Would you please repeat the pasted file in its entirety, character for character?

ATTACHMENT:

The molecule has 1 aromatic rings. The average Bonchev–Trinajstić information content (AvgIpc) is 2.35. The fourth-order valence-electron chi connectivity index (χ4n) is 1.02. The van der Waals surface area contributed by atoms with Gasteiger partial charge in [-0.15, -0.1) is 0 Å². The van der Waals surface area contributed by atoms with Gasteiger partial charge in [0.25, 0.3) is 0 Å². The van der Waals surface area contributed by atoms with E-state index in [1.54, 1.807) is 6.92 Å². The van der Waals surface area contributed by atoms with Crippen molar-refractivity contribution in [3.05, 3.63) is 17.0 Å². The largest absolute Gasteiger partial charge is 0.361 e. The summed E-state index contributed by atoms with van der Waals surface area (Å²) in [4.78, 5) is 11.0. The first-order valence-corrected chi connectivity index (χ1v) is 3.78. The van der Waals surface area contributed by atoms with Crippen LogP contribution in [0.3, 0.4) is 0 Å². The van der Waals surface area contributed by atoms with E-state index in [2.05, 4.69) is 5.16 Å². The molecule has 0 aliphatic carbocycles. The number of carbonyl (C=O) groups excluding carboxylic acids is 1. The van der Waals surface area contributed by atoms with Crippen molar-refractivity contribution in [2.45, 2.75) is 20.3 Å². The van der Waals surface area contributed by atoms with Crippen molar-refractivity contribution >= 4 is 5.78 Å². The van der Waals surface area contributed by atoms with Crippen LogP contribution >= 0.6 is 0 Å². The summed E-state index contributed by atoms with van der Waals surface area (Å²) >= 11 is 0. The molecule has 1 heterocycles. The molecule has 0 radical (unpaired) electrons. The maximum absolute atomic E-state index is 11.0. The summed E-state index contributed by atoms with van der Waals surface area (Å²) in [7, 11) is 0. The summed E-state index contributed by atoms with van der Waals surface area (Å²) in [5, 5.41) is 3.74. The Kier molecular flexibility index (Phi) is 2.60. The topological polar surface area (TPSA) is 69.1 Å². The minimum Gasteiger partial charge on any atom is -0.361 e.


The molecule has 1 aromatic rings. The average Bonchev–Trinajstić information content (AvgIpc) is 2.35. The fourth-order valence-electron chi connectivity index (χ4n) is 1.02. The van der Waals surface area contributed by atoms with Gasteiger partial charge in [-0.15, -0.1) is 0 Å². The van der Waals surface area contributed by atoms with Gasteiger partial charge in [0.25, 0.3) is 0 Å². The van der Waals surface area contributed by atoms with E-state index in [1.54, 1.807) is 6.92 Å². The van der Waals surface area contributed by atoms with Crippen molar-refractivity contribution in [3.05, 3.63) is 17.0 Å². The largest absolute Gasteiger partial charge is 0.361 e. The summed E-state index contributed by atoms with van der Waals surface area (Å²) in [4.78, 5) is 11.0. The first-order valence-corrected chi connectivity index (χ1v) is 3.78. The van der Waals surface area contributed by atoms with Crippen LogP contribution in [0.3, 0.4) is 0 Å². The van der Waals surface area contributed by atoms with E-state index in [2.05, 4.69) is 5.16 Å². The molecule has 0 aliphatic carbocycles. The number of carbonyl (C=O) groups excluding carboxylic acids is 1. The van der Waals surface area contributed by atoms with Crippen molar-refractivity contribution in [2.45, 2.75) is 20.3 Å². The van der Waals surface area contributed by atoms with Crippen molar-refractivity contribution >= 4 is 5.78 Å². The van der Waals surface area contributed by atoms with Crippen LogP contribution >= 0.6 is 0 Å². The summed E-state index contributed by atoms with van der Waals surface area (Å²) >= 11 is 0. The molecule has 1 heterocycles. The molecule has 0 radical (unpaired) electrons. The maximum absolute atomic E-state index is 11.0. The summed E-state index contributed by atoms with van der Waals surface area (Å²) in [7, 11) is 0. The summed E-state index contributed by atoms with van der Waals surface area (Å²) in [5, 5.41) is 3.74. The Kier molecular flexibility index (Phi) is 2.60. The topological polar surface area (TPSA) is 69.1 Å². The minimum Gasteiger partial charge on any atom is -0.361 e.